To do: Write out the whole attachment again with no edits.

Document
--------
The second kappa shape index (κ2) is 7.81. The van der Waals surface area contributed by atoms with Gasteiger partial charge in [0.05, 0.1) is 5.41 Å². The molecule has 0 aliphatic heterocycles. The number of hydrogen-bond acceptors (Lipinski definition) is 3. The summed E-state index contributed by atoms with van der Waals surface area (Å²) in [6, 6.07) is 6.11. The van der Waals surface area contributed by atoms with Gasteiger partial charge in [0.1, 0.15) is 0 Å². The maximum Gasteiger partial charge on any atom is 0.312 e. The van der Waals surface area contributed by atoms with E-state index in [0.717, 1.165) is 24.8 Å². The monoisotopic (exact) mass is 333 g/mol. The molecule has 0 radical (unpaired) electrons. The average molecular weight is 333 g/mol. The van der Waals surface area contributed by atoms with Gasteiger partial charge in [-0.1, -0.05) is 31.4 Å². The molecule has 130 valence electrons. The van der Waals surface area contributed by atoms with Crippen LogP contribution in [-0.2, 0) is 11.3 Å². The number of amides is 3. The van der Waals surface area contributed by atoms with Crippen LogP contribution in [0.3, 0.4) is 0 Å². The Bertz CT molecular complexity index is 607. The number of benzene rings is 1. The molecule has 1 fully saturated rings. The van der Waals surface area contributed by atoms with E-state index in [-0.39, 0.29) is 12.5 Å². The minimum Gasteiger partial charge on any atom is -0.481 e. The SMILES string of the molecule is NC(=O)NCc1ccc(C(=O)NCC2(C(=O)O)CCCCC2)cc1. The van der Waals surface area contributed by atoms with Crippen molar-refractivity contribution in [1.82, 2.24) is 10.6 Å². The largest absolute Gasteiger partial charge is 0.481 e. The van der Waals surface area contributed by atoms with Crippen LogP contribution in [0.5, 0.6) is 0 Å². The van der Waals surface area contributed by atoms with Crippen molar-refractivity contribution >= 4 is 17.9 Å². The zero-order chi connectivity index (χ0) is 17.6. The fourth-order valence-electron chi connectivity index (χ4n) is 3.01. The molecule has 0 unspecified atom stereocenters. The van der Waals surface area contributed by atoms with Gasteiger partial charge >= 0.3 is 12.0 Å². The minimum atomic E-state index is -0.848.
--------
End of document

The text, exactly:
The second kappa shape index (κ2) is 7.81. The van der Waals surface area contributed by atoms with Gasteiger partial charge in [0.05, 0.1) is 5.41 Å². The molecule has 0 aliphatic heterocycles. The number of hydrogen-bond acceptors (Lipinski definition) is 3. The summed E-state index contributed by atoms with van der Waals surface area (Å²) in [6, 6.07) is 6.11. The van der Waals surface area contributed by atoms with Gasteiger partial charge in [0.1, 0.15) is 0 Å². The maximum Gasteiger partial charge on any atom is 0.312 e. The van der Waals surface area contributed by atoms with E-state index in [0.717, 1.165) is 24.8 Å². The monoisotopic (exact) mass is 333 g/mol. The molecule has 0 radical (unpaired) electrons. The average molecular weight is 333 g/mol. The van der Waals surface area contributed by atoms with Gasteiger partial charge in [-0.1, -0.05) is 31.4 Å². The molecule has 130 valence electrons. The van der Waals surface area contributed by atoms with Crippen LogP contribution in [-0.2, 0) is 11.3 Å². The number of amides is 3. The van der Waals surface area contributed by atoms with Crippen LogP contribution in [0.3, 0.4) is 0 Å². The Bertz CT molecular complexity index is 607. The number of benzene rings is 1. The molecule has 1 fully saturated rings. The van der Waals surface area contributed by atoms with E-state index in [-0.39, 0.29) is 12.5 Å². The minimum Gasteiger partial charge on any atom is -0.481 e. The SMILES string of the molecule is NC(=O)NCc1ccc(C(=O)NCC2(C(=O)O)CCCCC2)cc1. The van der Waals surface area contributed by atoms with Crippen molar-refractivity contribution in [1.82, 2.24) is 10.6 Å². The largest absolute Gasteiger partial charge is 0.481 e. The van der Waals surface area contributed by atoms with Crippen LogP contribution in [0.5, 0.6) is 0 Å². The van der Waals surface area contributed by atoms with Crippen molar-refractivity contribution >= 4 is 17.9 Å². The zero-order chi connectivity index (χ0) is 17.6. The fourth-order valence-electron chi connectivity index (χ4n) is 3.01. The molecule has 0 unspecified atom stereocenters. The van der Waals surface area contributed by atoms with Gasteiger partial charge >= 0.3 is 12.0 Å². The minimum atomic E-state index is -0.848.